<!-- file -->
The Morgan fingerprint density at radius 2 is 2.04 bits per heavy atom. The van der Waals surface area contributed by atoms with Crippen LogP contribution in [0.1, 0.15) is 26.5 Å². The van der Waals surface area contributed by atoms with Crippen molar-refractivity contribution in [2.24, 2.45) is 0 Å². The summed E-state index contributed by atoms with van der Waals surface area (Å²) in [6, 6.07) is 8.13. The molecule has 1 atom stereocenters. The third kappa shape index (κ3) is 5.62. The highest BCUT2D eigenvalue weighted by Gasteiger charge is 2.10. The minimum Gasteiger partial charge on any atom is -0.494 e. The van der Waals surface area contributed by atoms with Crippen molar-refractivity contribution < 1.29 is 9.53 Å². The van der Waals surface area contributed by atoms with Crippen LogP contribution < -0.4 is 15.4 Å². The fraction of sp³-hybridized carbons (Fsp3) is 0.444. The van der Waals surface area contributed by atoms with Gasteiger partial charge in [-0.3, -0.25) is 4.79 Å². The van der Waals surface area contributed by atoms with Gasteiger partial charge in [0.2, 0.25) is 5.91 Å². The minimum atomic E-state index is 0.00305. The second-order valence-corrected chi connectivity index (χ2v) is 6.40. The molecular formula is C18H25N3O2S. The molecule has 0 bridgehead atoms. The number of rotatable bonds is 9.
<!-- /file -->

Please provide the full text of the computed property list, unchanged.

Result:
The Morgan fingerprint density at radius 2 is 2.04 bits per heavy atom. The van der Waals surface area contributed by atoms with Crippen LogP contribution in [0.1, 0.15) is 26.5 Å². The van der Waals surface area contributed by atoms with Crippen molar-refractivity contribution in [2.24, 2.45) is 0 Å². The summed E-state index contributed by atoms with van der Waals surface area (Å²) in [6, 6.07) is 8.13. The molecule has 1 atom stereocenters. The third kappa shape index (κ3) is 5.62. The highest BCUT2D eigenvalue weighted by Gasteiger charge is 2.10. The minimum Gasteiger partial charge on any atom is -0.494 e. The van der Waals surface area contributed by atoms with Crippen molar-refractivity contribution < 1.29 is 9.53 Å². The van der Waals surface area contributed by atoms with Crippen LogP contribution < -0.4 is 15.4 Å². The fraction of sp³-hybridized carbons (Fsp3) is 0.444. The van der Waals surface area contributed by atoms with Gasteiger partial charge in [-0.3, -0.25) is 4.79 Å². The van der Waals surface area contributed by atoms with Gasteiger partial charge in [0.2, 0.25) is 5.91 Å². The minimum atomic E-state index is 0.00305. The second-order valence-corrected chi connectivity index (χ2v) is 6.40. The molecular formula is C18H25N3O2S. The molecule has 0 bridgehead atoms. The number of rotatable bonds is 9.